Is there a difference between a meltdown and a panic attack?

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Hawthorne
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15 Feb 2009, 6:03 pm

Someone please explain the difference (if there is one.)



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15 Feb 2009, 6:49 pm

I think a panic attack is a result of having a meltdown :)



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15 Feb 2009, 6:50 pm

A panic attack can lead to a meltdown, but it doesn't have to if you recognize the panic attack before it gets unmanageable.

Have you ever felt a little jittery, like you had a cup of coffee to many, but you didn't? If you take that very moment you feel it and focus on letting it pass over you, like leaning down under and into an ocean wave. Usually that is enough to let it pass if you catch it early enough.

If you figure out you are in a panic attack at a later point, get some water to drink and ( I am not allergic so I get a couple of asprin if I can) and go take a 15 minute break in a quiet spot with little or no irritations. Consciously calming yourself while acknowledging the anxiety helps defuse the 'attack' to just an anxiety 'awareness'.

The point is, not every anxiety attack leads to a meltdown. The only anxiety attacks that lead to a meltdown are the ones you don't deal with before it reaches that point.

it takes a bit of control to control it, but then, what else doesn't?

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history_of_psychiatry
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15 Feb 2009, 6:53 pm

Panic attack: "OMG, I'm gonna die!"

Meltdown: "OMG, I'm gonna make you all die!! !"


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marshall
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15 Feb 2009, 7:34 pm

They are very different animals. A panic attack is an extreme version of the physiological fight-or-flight response. The anxiety builds to such an intense level that it makes you feel physically very ill. It can't kill you but it often feels like it might. People sometimes go to the ER after a panic attacks.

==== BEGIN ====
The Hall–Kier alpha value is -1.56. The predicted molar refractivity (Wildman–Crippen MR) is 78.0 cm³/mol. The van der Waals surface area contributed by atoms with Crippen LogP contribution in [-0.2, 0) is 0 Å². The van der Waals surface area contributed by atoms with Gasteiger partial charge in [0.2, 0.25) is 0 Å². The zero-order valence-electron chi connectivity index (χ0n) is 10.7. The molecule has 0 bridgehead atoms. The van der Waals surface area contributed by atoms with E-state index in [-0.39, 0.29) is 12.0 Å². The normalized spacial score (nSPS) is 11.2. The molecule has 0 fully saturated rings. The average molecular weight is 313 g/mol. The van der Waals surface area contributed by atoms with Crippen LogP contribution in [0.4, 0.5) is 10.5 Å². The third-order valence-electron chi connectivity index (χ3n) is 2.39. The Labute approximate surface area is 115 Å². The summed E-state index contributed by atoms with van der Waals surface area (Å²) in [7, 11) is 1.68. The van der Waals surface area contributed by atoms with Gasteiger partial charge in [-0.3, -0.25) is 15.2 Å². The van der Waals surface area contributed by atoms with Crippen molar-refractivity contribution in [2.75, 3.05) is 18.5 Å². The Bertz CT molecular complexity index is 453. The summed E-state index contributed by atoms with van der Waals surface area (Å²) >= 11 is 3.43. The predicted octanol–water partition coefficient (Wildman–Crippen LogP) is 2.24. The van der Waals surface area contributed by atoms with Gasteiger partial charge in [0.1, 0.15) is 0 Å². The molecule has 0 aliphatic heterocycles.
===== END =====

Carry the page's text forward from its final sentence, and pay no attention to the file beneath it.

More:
I consider a meltdown more as a sense of being overwhelmed by emotions to such a degree that it's impossible to focus or think clearly. I think a panic attack is more serious than a meltdown because it makes you feel much more physically miserable when it occurs.



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15 Feb 2009, 8:00 pm

Yes there is because when I got a panic attack last year, my vision became blurry, I had trouble breathing, I couldn't walk too well, I panicked severely, I felt dizzy, and I had stomach upset. A meltdown is just getting mad about or at someone or something with crying, angriness, and impulsivity. But a severe meltdown could lead to a panic attack. Otherwise, they are 2 very different things.


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15 Feb 2009, 8:25 pm

and I'll say that they are very different. I had panic attacks by the boatloads in college, it's due to the constant adrenaline rush of being in a constantly anxious state. Your body gets ready for survival, it's exactly like you feel if you've ever narrowly missed a car wreck or other terrifying real event. Only there's no event. You're sitting in a calm environment and wondering why you really feel like you're going to die right now because there's nothing wrong. If you stay in a constant anxious state, it only takes a small event or thought to tip you over that edge.